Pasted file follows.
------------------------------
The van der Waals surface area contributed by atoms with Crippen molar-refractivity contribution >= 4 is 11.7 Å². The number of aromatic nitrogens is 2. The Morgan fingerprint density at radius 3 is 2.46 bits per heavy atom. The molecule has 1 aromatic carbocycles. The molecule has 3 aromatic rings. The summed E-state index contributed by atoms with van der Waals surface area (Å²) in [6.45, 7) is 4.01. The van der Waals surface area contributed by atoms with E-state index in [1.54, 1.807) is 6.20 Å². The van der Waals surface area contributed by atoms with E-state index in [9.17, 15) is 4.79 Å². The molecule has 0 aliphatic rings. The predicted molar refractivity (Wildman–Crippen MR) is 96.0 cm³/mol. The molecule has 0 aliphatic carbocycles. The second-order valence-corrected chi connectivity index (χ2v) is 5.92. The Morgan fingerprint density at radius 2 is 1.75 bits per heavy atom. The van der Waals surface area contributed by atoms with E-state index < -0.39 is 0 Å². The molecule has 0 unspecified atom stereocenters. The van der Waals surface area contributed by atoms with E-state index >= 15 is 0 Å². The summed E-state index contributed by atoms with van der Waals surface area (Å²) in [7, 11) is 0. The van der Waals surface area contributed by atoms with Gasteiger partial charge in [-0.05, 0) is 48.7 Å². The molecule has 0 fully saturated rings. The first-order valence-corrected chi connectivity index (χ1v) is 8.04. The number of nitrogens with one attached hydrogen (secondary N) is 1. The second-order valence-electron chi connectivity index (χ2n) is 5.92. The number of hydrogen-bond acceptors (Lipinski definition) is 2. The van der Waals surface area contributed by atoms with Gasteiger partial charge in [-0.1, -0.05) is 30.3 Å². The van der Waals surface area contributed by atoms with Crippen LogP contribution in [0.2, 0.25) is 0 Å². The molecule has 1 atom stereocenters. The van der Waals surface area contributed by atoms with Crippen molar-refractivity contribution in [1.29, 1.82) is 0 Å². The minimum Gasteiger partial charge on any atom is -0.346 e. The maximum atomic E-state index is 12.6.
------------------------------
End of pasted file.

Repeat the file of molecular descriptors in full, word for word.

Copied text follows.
The van der Waals surface area contributed by atoms with Crippen molar-refractivity contribution >= 4 is 11.7 Å². The number of aromatic nitrogens is 2. The Morgan fingerprint density at radius 3 is 2.46 bits per heavy atom. The molecule has 1 aromatic carbocycles. The molecule has 3 aromatic rings. The summed E-state index contributed by atoms with van der Waals surface area (Å²) in [6.45, 7) is 4.01. The van der Waals surface area contributed by atoms with E-state index in [1.54, 1.807) is 6.20 Å². The van der Waals surface area contributed by atoms with E-state index in [9.17, 15) is 4.79 Å². The molecule has 0 aliphatic rings. The predicted molar refractivity (Wildman–Crippen MR) is 96.0 cm³/mol. The molecule has 0 aliphatic carbocycles. The second-order valence-corrected chi connectivity index (χ2v) is 5.92. The Morgan fingerprint density at radius 2 is 1.75 bits per heavy atom. The van der Waals surface area contributed by atoms with E-state index < -0.39 is 0 Å². The molecule has 0 unspecified atom stereocenters. The van der Waals surface area contributed by atoms with E-state index >= 15 is 0 Å². The summed E-state index contributed by atoms with van der Waals surface area (Å²) in [7, 11) is 0. The van der Waals surface area contributed by atoms with Gasteiger partial charge in [-0.05, 0) is 48.7 Å². The molecule has 0 fully saturated rings. The first-order valence-corrected chi connectivity index (χ1v) is 8.04. The number of nitrogens with one attached hydrogen (secondary N) is 1. The second-order valence-electron chi connectivity index (χ2n) is 5.92. The number of hydrogen-bond acceptors (Lipinski definition) is 2. The van der Waals surface area contributed by atoms with Gasteiger partial charge in [-0.1, -0.05) is 30.3 Å². The van der Waals surface area contributed by atoms with Crippen LogP contribution in [0.2, 0.25) is 0 Å². The molecule has 1 atom stereocenters. The van der Waals surface area contributed by atoms with Crippen molar-refractivity contribution in [1.29, 1.82) is 0 Å². The minimum Gasteiger partial charge on any atom is -0.346 e. The maximum atomic E-state index is 12.6.